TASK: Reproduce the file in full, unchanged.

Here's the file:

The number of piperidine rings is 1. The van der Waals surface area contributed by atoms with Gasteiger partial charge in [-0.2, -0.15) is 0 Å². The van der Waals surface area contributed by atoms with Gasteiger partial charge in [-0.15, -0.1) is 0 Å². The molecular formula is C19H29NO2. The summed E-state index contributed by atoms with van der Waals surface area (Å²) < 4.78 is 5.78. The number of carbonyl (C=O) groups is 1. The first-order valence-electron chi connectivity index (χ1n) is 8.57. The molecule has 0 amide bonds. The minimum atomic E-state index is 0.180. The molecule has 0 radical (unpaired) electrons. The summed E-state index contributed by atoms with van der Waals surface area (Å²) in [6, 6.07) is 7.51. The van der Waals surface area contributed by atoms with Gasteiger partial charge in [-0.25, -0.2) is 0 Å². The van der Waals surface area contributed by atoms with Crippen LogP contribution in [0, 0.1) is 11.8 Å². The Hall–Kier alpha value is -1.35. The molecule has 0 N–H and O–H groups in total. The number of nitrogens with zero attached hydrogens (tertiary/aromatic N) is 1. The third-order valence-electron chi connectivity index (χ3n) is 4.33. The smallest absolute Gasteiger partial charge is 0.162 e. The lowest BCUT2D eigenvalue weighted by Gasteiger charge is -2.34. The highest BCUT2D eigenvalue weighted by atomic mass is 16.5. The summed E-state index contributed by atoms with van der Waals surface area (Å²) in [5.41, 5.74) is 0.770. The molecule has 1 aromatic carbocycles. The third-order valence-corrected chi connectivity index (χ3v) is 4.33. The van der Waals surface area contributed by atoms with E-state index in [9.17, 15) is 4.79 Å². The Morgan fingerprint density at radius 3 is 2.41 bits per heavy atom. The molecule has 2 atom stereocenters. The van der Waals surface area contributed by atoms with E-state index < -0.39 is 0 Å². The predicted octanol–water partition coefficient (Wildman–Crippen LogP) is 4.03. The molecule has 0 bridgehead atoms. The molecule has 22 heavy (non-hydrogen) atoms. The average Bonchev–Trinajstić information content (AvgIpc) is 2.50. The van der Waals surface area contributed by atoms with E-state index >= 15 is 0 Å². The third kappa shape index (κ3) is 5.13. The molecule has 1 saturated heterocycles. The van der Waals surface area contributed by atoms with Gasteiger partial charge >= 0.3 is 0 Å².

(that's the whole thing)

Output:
The number of piperidine rings is 1. The van der Waals surface area contributed by atoms with Gasteiger partial charge in [-0.2, -0.15) is 0 Å². The van der Waals surface area contributed by atoms with Gasteiger partial charge in [-0.15, -0.1) is 0 Å². The molecular formula is C19H29NO2. The summed E-state index contributed by atoms with van der Waals surface area (Å²) < 4.78 is 5.78. The number of carbonyl (C=O) groups is 1. The first-order valence-electron chi connectivity index (χ1n) is 8.57. The molecule has 0 amide bonds. The minimum atomic E-state index is 0.180. The molecule has 0 radical (unpaired) electrons. The summed E-state index contributed by atoms with van der Waals surface area (Å²) in [6, 6.07) is 7.51. The van der Waals surface area contributed by atoms with Gasteiger partial charge in [-0.25, -0.2) is 0 Å². The van der Waals surface area contributed by atoms with Crippen LogP contribution in [0, 0.1) is 11.8 Å². The Hall–Kier alpha value is -1.35. The molecule has 0 N–H and O–H groups in total. The number of nitrogens with zero attached hydrogens (tertiary/aromatic N) is 1. The third-order valence-electron chi connectivity index (χ3n) is 4.33. The smallest absolute Gasteiger partial charge is 0.162 e. The lowest BCUT2D eigenvalue weighted by Gasteiger charge is -2.34. The highest BCUT2D eigenvalue weighted by atomic mass is 16.5. The summed E-state index contributed by atoms with van der Waals surface area (Å²) in [5.41, 5.74) is 0.770. The molecule has 1 aromatic carbocycles. The third-order valence-corrected chi connectivity index (χ3v) is 4.33. The van der Waals surface area contributed by atoms with E-state index in [9.17, 15) is 4.79 Å². The Morgan fingerprint density at radius 3 is 2.41 bits per heavy atom. The molecule has 2 atom stereocenters. The van der Waals surface area contributed by atoms with E-state index < -0.39 is 0 Å². The predicted octanol–water partition coefficient (Wildman–Crippen LogP) is 4.03. The molecule has 0 bridgehead atoms. The molecule has 22 heavy (non-hydrogen) atoms. The average Bonchev–Trinajstić information content (AvgIpc) is 2.50. The van der Waals surface area contributed by atoms with E-state index >= 15 is 0 Å². The third kappa shape index (κ3) is 5.13. The molecule has 1 saturated heterocycles. The van der Waals surface area contributed by atoms with Gasteiger partial charge >= 0.3 is 0 Å².